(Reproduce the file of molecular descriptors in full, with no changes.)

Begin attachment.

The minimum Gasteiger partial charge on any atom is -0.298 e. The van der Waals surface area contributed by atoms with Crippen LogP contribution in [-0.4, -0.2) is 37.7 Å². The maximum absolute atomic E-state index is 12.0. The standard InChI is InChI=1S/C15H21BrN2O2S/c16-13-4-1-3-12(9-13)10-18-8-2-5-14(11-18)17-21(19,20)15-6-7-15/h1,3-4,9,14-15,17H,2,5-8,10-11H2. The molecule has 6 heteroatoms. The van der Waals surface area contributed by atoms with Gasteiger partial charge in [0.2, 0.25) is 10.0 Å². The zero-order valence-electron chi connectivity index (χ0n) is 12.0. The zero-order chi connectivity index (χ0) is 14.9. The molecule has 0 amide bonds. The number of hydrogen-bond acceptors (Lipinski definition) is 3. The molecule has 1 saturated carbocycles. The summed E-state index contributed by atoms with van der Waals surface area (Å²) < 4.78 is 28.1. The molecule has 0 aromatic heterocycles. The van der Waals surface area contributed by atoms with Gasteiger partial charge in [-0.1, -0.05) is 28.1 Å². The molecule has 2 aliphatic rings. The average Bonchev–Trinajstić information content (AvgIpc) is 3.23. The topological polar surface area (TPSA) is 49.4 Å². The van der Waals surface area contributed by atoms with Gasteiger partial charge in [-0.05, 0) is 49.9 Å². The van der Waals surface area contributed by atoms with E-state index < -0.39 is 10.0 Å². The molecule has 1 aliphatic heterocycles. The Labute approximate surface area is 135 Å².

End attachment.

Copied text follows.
The minimum Gasteiger partial charge on any atom is -0.298 e. The van der Waals surface area contributed by atoms with Crippen LogP contribution in [-0.4, -0.2) is 37.7 Å². The maximum absolute atomic E-state index is 12.0. The standard InChI is InChI=1S/C15H21BrN2O2S/c16-13-4-1-3-12(9-13)10-18-8-2-5-14(11-18)17-21(19,20)15-6-7-15/h1,3-4,9,14-15,17H,2,5-8,10-11H2. The molecule has 6 heteroatoms. The van der Waals surface area contributed by atoms with Gasteiger partial charge in [0.2, 0.25) is 10.0 Å². The zero-order valence-electron chi connectivity index (χ0n) is 12.0. The zero-order chi connectivity index (χ0) is 14.9. The molecule has 0 amide bonds. The number of hydrogen-bond acceptors (Lipinski definition) is 3. The molecule has 1 saturated carbocycles. The summed E-state index contributed by atoms with van der Waals surface area (Å²) < 4.78 is 28.1. The molecule has 0 aromatic heterocycles. The van der Waals surface area contributed by atoms with Gasteiger partial charge in [-0.1, -0.05) is 28.1 Å². The molecule has 2 aliphatic rings. The average Bonchev–Trinajstić information content (AvgIpc) is 3.23. The topological polar surface area (TPSA) is 49.4 Å². The van der Waals surface area contributed by atoms with Gasteiger partial charge in [-0.05, 0) is 49.9 Å². The van der Waals surface area contributed by atoms with E-state index < -0.39 is 10.0 Å². The molecule has 1 aliphatic heterocycles. The Labute approximate surface area is 135 Å².